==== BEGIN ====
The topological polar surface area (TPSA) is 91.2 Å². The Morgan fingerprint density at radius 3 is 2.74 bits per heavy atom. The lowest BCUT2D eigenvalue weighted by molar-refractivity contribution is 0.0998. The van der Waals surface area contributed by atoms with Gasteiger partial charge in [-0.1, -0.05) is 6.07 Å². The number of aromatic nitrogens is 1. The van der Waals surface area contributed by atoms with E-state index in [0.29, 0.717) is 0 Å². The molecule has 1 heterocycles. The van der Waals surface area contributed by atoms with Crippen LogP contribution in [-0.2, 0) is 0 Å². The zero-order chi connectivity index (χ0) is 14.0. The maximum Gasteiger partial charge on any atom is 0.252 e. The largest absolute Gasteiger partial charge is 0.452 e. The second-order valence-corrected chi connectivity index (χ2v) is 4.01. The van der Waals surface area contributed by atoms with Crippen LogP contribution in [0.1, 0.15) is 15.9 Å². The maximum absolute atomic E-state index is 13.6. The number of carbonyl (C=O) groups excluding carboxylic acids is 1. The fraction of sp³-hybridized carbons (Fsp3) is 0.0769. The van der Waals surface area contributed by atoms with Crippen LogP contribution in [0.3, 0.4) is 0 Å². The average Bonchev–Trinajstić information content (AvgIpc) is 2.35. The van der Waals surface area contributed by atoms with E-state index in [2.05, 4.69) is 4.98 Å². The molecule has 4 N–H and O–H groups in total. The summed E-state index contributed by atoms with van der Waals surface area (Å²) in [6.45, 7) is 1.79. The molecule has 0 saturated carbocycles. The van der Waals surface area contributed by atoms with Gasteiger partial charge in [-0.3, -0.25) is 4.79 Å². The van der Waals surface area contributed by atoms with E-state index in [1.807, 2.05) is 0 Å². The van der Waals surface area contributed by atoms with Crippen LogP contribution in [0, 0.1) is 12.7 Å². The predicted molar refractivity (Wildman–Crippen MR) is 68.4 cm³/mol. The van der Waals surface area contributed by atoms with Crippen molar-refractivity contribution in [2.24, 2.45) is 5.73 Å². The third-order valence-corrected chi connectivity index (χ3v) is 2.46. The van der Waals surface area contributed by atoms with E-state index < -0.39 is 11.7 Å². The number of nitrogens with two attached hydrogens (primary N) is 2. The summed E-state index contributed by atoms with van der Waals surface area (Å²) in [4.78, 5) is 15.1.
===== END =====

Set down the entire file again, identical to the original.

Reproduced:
The topological polar surface area (TPSA) is 91.2 Å². The Morgan fingerprint density at radius 3 is 2.74 bits per heavy atom. The lowest BCUT2D eigenvalue weighted by molar-refractivity contribution is 0.0998. The van der Waals surface area contributed by atoms with Gasteiger partial charge in [-0.1, -0.05) is 6.07 Å². The number of aromatic nitrogens is 1. The van der Waals surface area contributed by atoms with E-state index in [0.29, 0.717) is 0 Å². The molecule has 1 heterocycles. The van der Waals surface area contributed by atoms with Crippen LogP contribution in [-0.2, 0) is 0 Å². The zero-order chi connectivity index (χ0) is 14.0. The maximum Gasteiger partial charge on any atom is 0.252 e. The largest absolute Gasteiger partial charge is 0.452 e. The second-order valence-corrected chi connectivity index (χ2v) is 4.01. The van der Waals surface area contributed by atoms with Crippen LogP contribution in [0.1, 0.15) is 15.9 Å². The maximum absolute atomic E-state index is 13.6. The number of carbonyl (C=O) groups excluding carboxylic acids is 1. The fraction of sp³-hybridized carbons (Fsp3) is 0.0769. The van der Waals surface area contributed by atoms with Crippen LogP contribution in [0.3, 0.4) is 0 Å². The average Bonchev–Trinajstić information content (AvgIpc) is 2.35. The van der Waals surface area contributed by atoms with E-state index in [2.05, 4.69) is 4.98 Å². The molecule has 4 N–H and O–H groups in total. The summed E-state index contributed by atoms with van der Waals surface area (Å²) in [6.45, 7) is 1.79. The molecule has 0 saturated carbocycles. The van der Waals surface area contributed by atoms with Gasteiger partial charge in [-0.3, -0.25) is 4.79 Å². The van der Waals surface area contributed by atoms with E-state index in [1.807, 2.05) is 0 Å². The van der Waals surface area contributed by atoms with Crippen LogP contribution in [0, 0.1) is 12.7 Å². The predicted molar refractivity (Wildman–Crippen MR) is 68.4 cm³/mol. The van der Waals surface area contributed by atoms with Crippen molar-refractivity contribution in [2.24, 2.45) is 5.73 Å². The third-order valence-corrected chi connectivity index (χ3v) is 2.46. The van der Waals surface area contributed by atoms with E-state index < -0.39 is 11.7 Å². The number of nitrogens with two attached hydrogens (primary N) is 2. The summed E-state index contributed by atoms with van der Waals surface area (Å²) in [4.78, 5) is 15.1.